Rating: Rated PG for mild peril and thematic elements.

Rating: 3.5 out of 5.

Rosaline (Hulu)
: Kaitlyn Dever, Isabela Merced, Sean Teale, Kyle Allen, Bradley Whitford, and Minnie Driver
Synopsis: The story of Romeo and Juliet has been told many times on stage, on screen and in print. And it’s been told many ways. But, undoubtedly, you’ve never seen it told quite like this. This film opens with Rosaline (Dever), a Capulet whose father (Whitford) is trying to find her a husband in a secret affair with a Montague, Romeo (Allen). Their love is like a whirlwind, but both are ready for it to be public. They plan to reveal themselves at the Capulet Ball. But before Rosaline can get there, she is sent on an arranged outing with a potential suitor, Dario (Teale). In her absence, Romeo connects with Rosaline’s cousin, Juliet (Merced), and sparks fly. Now, a jilted Rosaline finds herself in the middle of the greatest love story of all time and possibly pulled into her own great love story. Dever is fantastic in the lead role here. Her comedic timing is strong and the script gives her plenty of fun moments. I enjoyed Whitford and Driver—who plays Rosaline’s nurse and confidant—in their supporting roles. Merced and Allen are fun as Romeo and Juliet, while Teale has some great moments as Dario. He and Dever have great chemistry, which makes the whole thing work. This is a familiar story but it’s never been told in quite this way. The third act is a lot of fun, too, with some wild moments and twists that work well. I enjoyed this one a lot for its creativity and originality. It’s a clever and fun journey.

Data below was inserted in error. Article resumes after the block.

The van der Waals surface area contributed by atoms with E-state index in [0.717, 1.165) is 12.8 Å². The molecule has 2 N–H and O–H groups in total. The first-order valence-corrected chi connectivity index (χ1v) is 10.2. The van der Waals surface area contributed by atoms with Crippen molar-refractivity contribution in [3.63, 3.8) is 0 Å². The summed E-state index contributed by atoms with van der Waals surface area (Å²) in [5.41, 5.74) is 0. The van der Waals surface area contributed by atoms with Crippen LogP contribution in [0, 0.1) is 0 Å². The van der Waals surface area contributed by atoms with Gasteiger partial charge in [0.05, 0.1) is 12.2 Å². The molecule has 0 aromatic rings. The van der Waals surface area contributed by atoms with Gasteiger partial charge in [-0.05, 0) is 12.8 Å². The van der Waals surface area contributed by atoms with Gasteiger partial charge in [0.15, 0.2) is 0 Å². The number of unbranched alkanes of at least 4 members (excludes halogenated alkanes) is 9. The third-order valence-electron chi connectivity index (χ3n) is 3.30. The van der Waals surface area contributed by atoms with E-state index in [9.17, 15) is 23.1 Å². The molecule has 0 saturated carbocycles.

Rating: Rated PG-13 for some suggestive material and brief strong language.

Rating: 3.5 out of 5.

Triangle of Sadness (Limited Release)
: Dolly De Leon, Harris Dickinson, Charlbi Dean, and Woody Harrelson
Synopsis: This new film debuted at the Cannes Film Festival and won the prestigious Palm d’Or as the best film of the festival. It’s a wild comedy that runs nearly two and a half hours. We begin with models Carl (Dickinson) and Yaya (Dean) who are struggling. They argue about money and gender roles but seem to be trying to make their relationship work. Soon, we travel with them to a yacht, where Yaya has gotten passage thanks to her work as an influencer. There they connect with more wealthy Europeans, some who’ve made their fortune in questionable arenas. Soon, the pair and other guests attend a Captain’s dinner that goes horribly wrong. The captain (Harrelson) is an interesting character, and in the aftermath of the dinner, more goes wrong. It’s a wacky journey that takes you through unexpected twists and turns. I enjoyed the creativity here from writer/director Ruben Ostlund. Harrelson is a lot of fun in his supporting role, while Dickinson and Dean, who tragically died in August, do a nice job as the focal piece of the narrative. This film isn’t laugh-out-loud funny, though some sequences might elicit that response. It’s more an amusing commentary on money, class and generational gaps. That being said, the run time does wear on you. The film drags in spots. I enjoyed some of the outlandish sequences and the fascinating ending but I would have preferred a tighter film getting there. Still, this is original and creative, and it’s a film worth seeking out.
Rating: Rated R for language and some sexual content.

Rating: 3 out of 5.

Matthew Fox is a graduate of the Radio, Television and Film program at Biola University, and a giant nerd. He spends his free time watching movies, TV, and obsessing about football. He is a member of the FSWA. You can find him @knighthawk7734 on Twitter and as co-host of the Fantasy Football Roundtable Podcast.